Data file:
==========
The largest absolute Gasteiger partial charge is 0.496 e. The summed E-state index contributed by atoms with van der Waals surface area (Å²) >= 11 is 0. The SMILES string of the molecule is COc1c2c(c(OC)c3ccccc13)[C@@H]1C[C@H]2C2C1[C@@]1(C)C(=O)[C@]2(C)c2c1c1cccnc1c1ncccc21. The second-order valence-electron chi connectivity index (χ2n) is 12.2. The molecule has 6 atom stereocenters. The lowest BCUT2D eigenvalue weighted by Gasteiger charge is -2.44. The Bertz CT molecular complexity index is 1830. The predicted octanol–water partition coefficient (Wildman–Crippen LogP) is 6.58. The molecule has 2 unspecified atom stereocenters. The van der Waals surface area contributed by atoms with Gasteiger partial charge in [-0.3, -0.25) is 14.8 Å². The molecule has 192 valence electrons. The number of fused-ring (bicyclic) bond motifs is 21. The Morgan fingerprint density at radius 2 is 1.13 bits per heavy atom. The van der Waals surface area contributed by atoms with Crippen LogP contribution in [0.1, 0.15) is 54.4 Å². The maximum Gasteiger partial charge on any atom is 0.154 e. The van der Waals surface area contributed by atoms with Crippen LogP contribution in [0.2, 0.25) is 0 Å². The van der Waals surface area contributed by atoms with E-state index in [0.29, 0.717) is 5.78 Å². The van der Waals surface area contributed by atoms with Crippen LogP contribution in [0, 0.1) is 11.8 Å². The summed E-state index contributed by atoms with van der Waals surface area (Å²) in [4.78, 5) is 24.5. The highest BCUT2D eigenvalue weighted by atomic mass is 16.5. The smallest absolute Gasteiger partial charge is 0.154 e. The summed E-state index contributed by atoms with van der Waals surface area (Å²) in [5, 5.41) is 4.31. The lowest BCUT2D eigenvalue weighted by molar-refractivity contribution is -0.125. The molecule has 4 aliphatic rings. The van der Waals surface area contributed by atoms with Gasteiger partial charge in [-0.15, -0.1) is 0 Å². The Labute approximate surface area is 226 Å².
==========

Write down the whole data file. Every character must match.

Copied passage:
The largest absolute Gasteiger partial charge is 0.496 e. The summed E-state index contributed by atoms with van der Waals surface area (Å²) >= 11 is 0. The SMILES string of the molecule is COc1c2c(c(OC)c3ccccc13)[C@@H]1C[C@H]2C2C1[C@@]1(C)C(=O)[C@]2(C)c2c1c1cccnc1c1ncccc21. The second-order valence-electron chi connectivity index (χ2n) is 12.2. The molecule has 6 atom stereocenters. The lowest BCUT2D eigenvalue weighted by Gasteiger charge is -2.44. The Bertz CT molecular complexity index is 1830. The predicted octanol–water partition coefficient (Wildman–Crippen LogP) is 6.58. The molecule has 2 unspecified atom stereocenters. The van der Waals surface area contributed by atoms with Gasteiger partial charge in [-0.3, -0.25) is 14.8 Å². The molecule has 192 valence electrons. The number of fused-ring (bicyclic) bond motifs is 21. The Morgan fingerprint density at radius 2 is 1.13 bits per heavy atom. The van der Waals surface area contributed by atoms with Crippen LogP contribution in [0.1, 0.15) is 54.4 Å². The maximum Gasteiger partial charge on any atom is 0.154 e. The van der Waals surface area contributed by atoms with Crippen LogP contribution in [0.2, 0.25) is 0 Å². The van der Waals surface area contributed by atoms with E-state index in [0.29, 0.717) is 5.78 Å². The van der Waals surface area contributed by atoms with Crippen LogP contribution in [0, 0.1) is 11.8 Å². The summed E-state index contributed by atoms with van der Waals surface area (Å²) in [4.78, 5) is 24.5. The highest BCUT2D eigenvalue weighted by atomic mass is 16.5. The smallest absolute Gasteiger partial charge is 0.154 e. The summed E-state index contributed by atoms with van der Waals surface area (Å²) in [5, 5.41) is 4.31. The lowest BCUT2D eigenvalue weighted by molar-refractivity contribution is -0.125. The molecule has 4 aliphatic rings. The van der Waals surface area contributed by atoms with Gasteiger partial charge in [-0.15, -0.1) is 0 Å². The Labute approximate surface area is 226 Å².